When you name an agent and sign a power of attorney, you give the agent the authority to act on your behalf. You, as the maker of the power of attorney, are the principal. Estate probate attorneys and business law attorneys draft a power of attorney for their clients as part of estate plans. In some cases, it is also done as part of setting up a client’s new business. Note: to be valid, your signature on this paperwork must be notarized. Additionally, you must have two witnesses to your signature.
Power of Attorney Types
Florida has three main types of a power of attorney: limited, general, and durable.
Limited Power of Attorney
This type of power of attorney gives your agent the authority to handle one specific transaction. For example, you might have a closing on a house, but you live in a different state. This type can be created for a trusted relative or friend to sign any documents required for the closing.
General Power of Attorney
This type of power of attorney gives your agent the authority to handle any of the types of transactions you list in the general power of attorney. In most cases, you would use this for financial transactions. This type ends if you become incapacitated.
Durable Power of Attorney
If you need a power of attorney to stay in effect should you become incapacitated, then you need a durable power of attorney. This is the most common type. You can have a durable power of attorney for health care or for financial matters.
Uses for a Power of Attorney
A medical power of attorney allows someone to make medical decisions on your behalf when you can’t do it yourself. Always choose an agent that you know will comply with your wishes. These powers could include withholding or withdrawing tube nourishment, life support, or making a decision of when you should or should not be resuscitated.
The financial power of attorney is for any type of transaction other than health care. Some of the powers you can grant your agent include:
- Buying and selling real estate
- Buying and selling personal property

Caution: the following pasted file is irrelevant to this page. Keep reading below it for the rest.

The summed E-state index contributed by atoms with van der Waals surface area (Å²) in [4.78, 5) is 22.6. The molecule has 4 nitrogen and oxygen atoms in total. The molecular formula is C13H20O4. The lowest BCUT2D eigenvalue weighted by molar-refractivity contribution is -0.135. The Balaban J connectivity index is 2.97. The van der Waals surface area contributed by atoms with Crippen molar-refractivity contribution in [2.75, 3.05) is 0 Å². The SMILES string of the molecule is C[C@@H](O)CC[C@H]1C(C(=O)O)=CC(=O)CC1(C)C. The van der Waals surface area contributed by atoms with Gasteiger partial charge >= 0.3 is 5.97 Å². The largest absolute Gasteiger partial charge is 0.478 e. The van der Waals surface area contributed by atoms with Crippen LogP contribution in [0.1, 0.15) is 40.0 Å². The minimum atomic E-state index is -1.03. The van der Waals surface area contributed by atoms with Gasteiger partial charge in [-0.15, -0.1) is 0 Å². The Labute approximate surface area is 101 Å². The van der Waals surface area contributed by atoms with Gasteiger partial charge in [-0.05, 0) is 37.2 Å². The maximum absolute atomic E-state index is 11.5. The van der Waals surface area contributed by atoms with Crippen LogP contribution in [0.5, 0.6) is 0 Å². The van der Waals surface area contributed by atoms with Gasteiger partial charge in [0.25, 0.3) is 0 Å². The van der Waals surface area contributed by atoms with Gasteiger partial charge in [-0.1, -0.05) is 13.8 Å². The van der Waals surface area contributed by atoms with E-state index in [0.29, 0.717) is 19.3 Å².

- Managing your bank accounts
- Paying your bills
- Signing a contract on your behalf
- Handling other financial transactions, including retirement account transactions
- Signing legal documents for the principal
You can also grant the ability to file bankruptcy on your behalf, but you must add a specific and separate clause to the power of attorney to grant this authority to your agent.
Additionally, if you add “the authority to conduct banking transactions as provided in Florida Statutes §709.2208(1),” your agent has the authority to conduct any of the banking transactions listed in the statute without you having to list each type of transaction. Florida Statutes §709.2208(2) grants the same powers for investment transactions.
These powers include opening and closing bank accounts in your name, endorsing your checks, applying for debit cards, using your credit cards or line of credit in your name, buying and selling investments, opening or closing investment accounts in your name, voting in person or by proxy on investment instruments, and more.
What an Agent Cannot Do
You cannot authorize an agent to complete certain transactions or actions. These include practicing law on your behalf, signing affidavits swearing to knowledge of facts on your behalf, creating an estate plan or any part of an estate plan, and performing personal services the principal was under contract for.
Contact France Law
Creating a power of attorney is something those over 18 years of age should do to help protect themselves in the event of an accident or illness that leaves you incapacitated. An estate planning attorney or the business attorneys at France Law can help you create a power of attorney for health care and/or for the financial transactions that you approve. Contact our office for a consultation. 850.224.1040